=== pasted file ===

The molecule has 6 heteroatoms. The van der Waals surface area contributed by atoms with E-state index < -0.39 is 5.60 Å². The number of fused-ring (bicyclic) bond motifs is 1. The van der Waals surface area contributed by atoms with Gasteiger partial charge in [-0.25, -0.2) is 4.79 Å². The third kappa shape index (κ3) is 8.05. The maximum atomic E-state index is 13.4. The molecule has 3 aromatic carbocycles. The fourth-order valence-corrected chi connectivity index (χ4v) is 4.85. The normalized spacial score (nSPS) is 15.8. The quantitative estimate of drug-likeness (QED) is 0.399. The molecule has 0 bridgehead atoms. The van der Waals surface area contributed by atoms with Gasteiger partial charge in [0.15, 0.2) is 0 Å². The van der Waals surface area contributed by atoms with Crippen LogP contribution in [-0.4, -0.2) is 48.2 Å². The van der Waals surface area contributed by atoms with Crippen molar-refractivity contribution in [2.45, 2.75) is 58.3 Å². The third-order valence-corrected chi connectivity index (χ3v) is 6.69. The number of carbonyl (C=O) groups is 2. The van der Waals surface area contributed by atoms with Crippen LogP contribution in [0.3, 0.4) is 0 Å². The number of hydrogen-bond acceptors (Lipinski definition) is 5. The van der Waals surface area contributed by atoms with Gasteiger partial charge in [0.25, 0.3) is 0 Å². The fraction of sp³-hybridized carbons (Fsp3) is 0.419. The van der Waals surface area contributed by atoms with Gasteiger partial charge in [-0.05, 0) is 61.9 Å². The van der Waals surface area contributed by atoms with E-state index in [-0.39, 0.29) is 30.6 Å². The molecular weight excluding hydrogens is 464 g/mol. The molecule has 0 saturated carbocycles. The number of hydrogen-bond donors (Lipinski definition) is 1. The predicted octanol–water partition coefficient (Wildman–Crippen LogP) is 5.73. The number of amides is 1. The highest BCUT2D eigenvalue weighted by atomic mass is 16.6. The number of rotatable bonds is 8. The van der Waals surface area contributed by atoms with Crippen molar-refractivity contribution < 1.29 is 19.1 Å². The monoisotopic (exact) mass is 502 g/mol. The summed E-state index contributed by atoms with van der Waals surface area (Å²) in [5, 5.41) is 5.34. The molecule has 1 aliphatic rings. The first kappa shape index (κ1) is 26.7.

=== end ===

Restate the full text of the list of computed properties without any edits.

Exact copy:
The molecule has 6 heteroatoms. The van der Waals surface area contributed by atoms with E-state index < -0.39 is 5.60 Å². The number of fused-ring (bicyclic) bond motifs is 1. The van der Waals surface area contributed by atoms with Gasteiger partial charge in [-0.25, -0.2) is 4.79 Å². The third kappa shape index (κ3) is 8.05. The maximum atomic E-state index is 13.4. The molecule has 3 aromatic carbocycles. The fourth-order valence-corrected chi connectivity index (χ4v) is 4.85. The normalized spacial score (nSPS) is 15.8. The quantitative estimate of drug-likeness (QED) is 0.399. The molecule has 0 bridgehead atoms. The van der Waals surface area contributed by atoms with Gasteiger partial charge in [0.15, 0.2) is 0 Å². The van der Waals surface area contributed by atoms with Crippen LogP contribution in [-0.4, -0.2) is 48.2 Å². The van der Waals surface area contributed by atoms with Crippen molar-refractivity contribution in [2.45, 2.75) is 58.3 Å². The third-order valence-corrected chi connectivity index (χ3v) is 6.69. The number of carbonyl (C=O) groups is 2. The van der Waals surface area contributed by atoms with Crippen LogP contribution in [0.3, 0.4) is 0 Å². The number of hydrogen-bond acceptors (Lipinski definition) is 5. The van der Waals surface area contributed by atoms with Gasteiger partial charge in [0.25, 0.3) is 0 Å². The fraction of sp³-hybridized carbons (Fsp3) is 0.419. The van der Waals surface area contributed by atoms with Gasteiger partial charge in [-0.05, 0) is 61.9 Å². The van der Waals surface area contributed by atoms with E-state index in [-0.39, 0.29) is 30.6 Å². The molecular weight excluding hydrogens is 464 g/mol. The molecule has 0 saturated carbocycles. The number of hydrogen-bond donors (Lipinski definition) is 1. The predicted octanol–water partition coefficient (Wildman–Crippen LogP) is 5.73. The number of amides is 1. The highest BCUT2D eigenvalue weighted by atomic mass is 16.6. The number of rotatable bonds is 8. The van der Waals surface area contributed by atoms with Crippen molar-refractivity contribution < 1.29 is 19.1 Å². The monoisotopic (exact) mass is 502 g/mol. The summed E-state index contributed by atoms with van der Waals surface area (Å²) in [5, 5.41) is 5.34. The molecule has 1 aliphatic rings. The first kappa shape index (κ1) is 26.7.